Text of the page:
How to make it through an awful hotel stay
THE realization that your hotel has catfished you is a painful one, to say the least.
As you hold up images of turquoise pools, beach views, elegant dining halls, and a fully stocked bar, next to what appears to be a set for a 1970s low budget horror movie, you can feel your heart sink faster than an anchor finding the seabed.
For some, the shock is too much to bear, immediately seeking Agoda’s help to find a new hotel.
But for others, rebooking isn’t an option, either for money reasons or perhaps because it’s the only resort on a tiny island in the middle of the South China Sea.
No boats for a week, no signal and “complimentary WiFi” to match the rest of the hotel – abysmal.
What’s left to do other than get on with it?
Here are a few tips to turn your gloomy hotel stay into a sunshine-filled vacation.
Start with a deep sigh and…
Explain your issues to senior management
The sooner you can complain to management, the better.
Hotels rely heavily on reviews so it will be in their interest to resolve a problem before a guest broadcasts it online.
Whether it’s broken air conditioning or a busted toilet, most hotels will fix the problem or move you to another room.
Speaking to management also creates a record of your disgruntlement meaning you have evidence of a complaint if you wish to take it further.
Remember to keep calm and name the solution you’re looking for.
If the hotel is fully booked
If it’s a case of lump it or leave it because no other rooms are available, it’s normally worth lumping it, unless you’re worried for your safety.
Just spend as little time as possible in your room and go explore.
Whether it’s lounging on the beach, hiking the hills, strolling through the city s or sampling local delicacies, remind yourself a room is just a place to dream.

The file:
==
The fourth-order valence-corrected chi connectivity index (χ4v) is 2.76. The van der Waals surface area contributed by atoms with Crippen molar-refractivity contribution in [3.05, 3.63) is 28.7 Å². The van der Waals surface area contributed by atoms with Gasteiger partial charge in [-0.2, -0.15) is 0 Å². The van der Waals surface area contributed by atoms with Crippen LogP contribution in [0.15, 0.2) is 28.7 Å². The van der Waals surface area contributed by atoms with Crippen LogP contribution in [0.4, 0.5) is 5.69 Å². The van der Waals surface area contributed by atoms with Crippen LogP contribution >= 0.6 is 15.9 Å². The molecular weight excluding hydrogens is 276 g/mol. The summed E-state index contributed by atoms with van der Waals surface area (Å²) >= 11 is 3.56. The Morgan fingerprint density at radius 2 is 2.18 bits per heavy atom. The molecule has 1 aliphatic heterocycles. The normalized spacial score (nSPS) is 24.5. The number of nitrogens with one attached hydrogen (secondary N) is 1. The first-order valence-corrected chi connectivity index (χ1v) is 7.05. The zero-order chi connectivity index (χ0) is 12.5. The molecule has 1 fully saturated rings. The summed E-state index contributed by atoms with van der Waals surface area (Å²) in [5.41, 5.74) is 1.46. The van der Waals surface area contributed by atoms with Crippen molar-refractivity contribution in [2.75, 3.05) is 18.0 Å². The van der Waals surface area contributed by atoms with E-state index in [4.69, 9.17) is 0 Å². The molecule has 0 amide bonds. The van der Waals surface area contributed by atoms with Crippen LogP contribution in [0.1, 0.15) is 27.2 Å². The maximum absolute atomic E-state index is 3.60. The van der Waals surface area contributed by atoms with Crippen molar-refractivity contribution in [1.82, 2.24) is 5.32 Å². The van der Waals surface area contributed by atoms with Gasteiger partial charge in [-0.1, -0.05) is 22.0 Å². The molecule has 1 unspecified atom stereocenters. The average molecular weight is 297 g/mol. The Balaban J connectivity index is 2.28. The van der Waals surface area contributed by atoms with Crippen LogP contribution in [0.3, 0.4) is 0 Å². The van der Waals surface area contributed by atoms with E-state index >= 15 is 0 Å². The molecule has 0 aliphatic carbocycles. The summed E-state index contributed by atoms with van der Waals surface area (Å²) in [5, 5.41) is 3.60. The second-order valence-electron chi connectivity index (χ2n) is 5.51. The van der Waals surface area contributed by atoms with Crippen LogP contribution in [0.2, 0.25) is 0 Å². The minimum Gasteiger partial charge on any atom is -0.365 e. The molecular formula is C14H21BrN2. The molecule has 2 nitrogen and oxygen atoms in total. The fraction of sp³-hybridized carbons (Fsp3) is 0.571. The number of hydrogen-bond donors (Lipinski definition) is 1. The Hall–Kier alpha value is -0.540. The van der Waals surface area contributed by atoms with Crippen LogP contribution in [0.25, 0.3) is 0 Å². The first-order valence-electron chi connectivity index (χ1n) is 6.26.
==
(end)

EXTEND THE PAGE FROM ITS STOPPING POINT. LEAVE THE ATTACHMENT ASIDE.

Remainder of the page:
Ask for freebies
In some cases, a fully booked hotel could work out well for you. If you’re stuck with an unsatisfactory room, you have every right to ask for items to make your stay better.
Whether it’s unlimited WiFi access, free meals or a bottle of something sparkling on the house.
Request these things politely and calmly while communicating a threat of a bad review through your eyes.
The room’s fine, but the bed is a concrete slab
Particularly in the Asia Pacific region, beds tend to be harder than most Westerners are used to.
Unfortunately, this will likely be the case in most hotel rooms. A quick trick is to ask for extra duvets and pillows to sleep on.
The hotel’s great but your geography failed you
If the hotel exceeds your expectations, but it’s not where you thought it was, chances are the onus is on you.
But all is not lost.
Enquire at the reception about transportation to local attractions and ask for a local’s opinion on what you should do in the area.
Perhaps you’ll stumble across a delightful restaurant and make local friends.
Always trust your instincts
If you feel unsafe, run away and sort out a refund later.
If your traveler’s instinct is telling you a place feels unsafe or highly unhygienic, it’s probably because it is.
There is no amount of money you should risk your life or health for. Tell reception you need a refund, explain the reasons and go.
Warning signs of an unsecured or unclean hotel include faulty door locks, broken safes, dirty bathrooms and stained sheets, all with the additional frustration of unhelpful staff.
Remember: Always leave a review, either directly on the hotel’s website or on trusted platforms such as TripAdvisor. This way, future guests will be informed and won’t have to endure a nasty surprise.
Source: Travels travelwireasia.com